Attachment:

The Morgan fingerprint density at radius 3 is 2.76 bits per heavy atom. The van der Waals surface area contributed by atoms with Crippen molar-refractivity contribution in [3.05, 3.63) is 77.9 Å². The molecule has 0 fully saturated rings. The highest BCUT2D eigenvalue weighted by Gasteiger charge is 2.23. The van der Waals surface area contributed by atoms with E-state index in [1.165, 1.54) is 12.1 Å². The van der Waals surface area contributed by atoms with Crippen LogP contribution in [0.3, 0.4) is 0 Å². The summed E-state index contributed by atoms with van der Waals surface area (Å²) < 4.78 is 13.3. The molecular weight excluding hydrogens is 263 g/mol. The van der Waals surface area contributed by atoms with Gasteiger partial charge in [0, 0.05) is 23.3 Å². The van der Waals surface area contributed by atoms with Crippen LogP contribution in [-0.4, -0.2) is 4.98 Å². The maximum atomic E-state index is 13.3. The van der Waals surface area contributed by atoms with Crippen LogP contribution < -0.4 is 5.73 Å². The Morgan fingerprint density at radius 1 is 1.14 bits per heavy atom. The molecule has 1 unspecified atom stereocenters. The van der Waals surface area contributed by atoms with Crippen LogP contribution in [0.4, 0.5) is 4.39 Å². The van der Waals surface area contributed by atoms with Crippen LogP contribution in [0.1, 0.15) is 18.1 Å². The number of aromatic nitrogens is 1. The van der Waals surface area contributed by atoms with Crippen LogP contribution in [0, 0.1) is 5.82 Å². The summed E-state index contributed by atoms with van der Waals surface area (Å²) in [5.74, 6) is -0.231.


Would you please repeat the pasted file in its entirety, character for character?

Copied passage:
The Morgan fingerprint density at radius 3 is 2.76 bits per heavy atom. The van der Waals surface area contributed by atoms with Crippen molar-refractivity contribution in [3.05, 3.63) is 77.9 Å². The molecule has 0 fully saturated rings. The highest BCUT2D eigenvalue weighted by Gasteiger charge is 2.23. The van der Waals surface area contributed by atoms with E-state index in [1.165, 1.54) is 12.1 Å². The van der Waals surface area contributed by atoms with Crippen LogP contribution in [0.3, 0.4) is 0 Å². The summed E-state index contributed by atoms with van der Waals surface area (Å²) < 4.78 is 13.3. The molecular weight excluding hydrogens is 263 g/mol. The van der Waals surface area contributed by atoms with Gasteiger partial charge in [0, 0.05) is 23.3 Å². The van der Waals surface area contributed by atoms with Crippen LogP contribution in [-0.4, -0.2) is 4.98 Å². The maximum atomic E-state index is 13.3. The van der Waals surface area contributed by atoms with Crippen LogP contribution < -0.4 is 5.73 Å². The Morgan fingerprint density at radius 1 is 1.14 bits per heavy atom. The molecule has 1 unspecified atom stereocenters. The van der Waals surface area contributed by atoms with Crippen LogP contribution in [0.4, 0.5) is 4.39 Å². The van der Waals surface area contributed by atoms with Crippen LogP contribution in [0.1, 0.15) is 18.1 Å². The number of aromatic nitrogens is 1. The van der Waals surface area contributed by atoms with Crippen LogP contribution in [0, 0.1) is 5.82 Å². The summed E-state index contributed by atoms with van der Waals surface area (Å²) in [5.74, 6) is -0.231.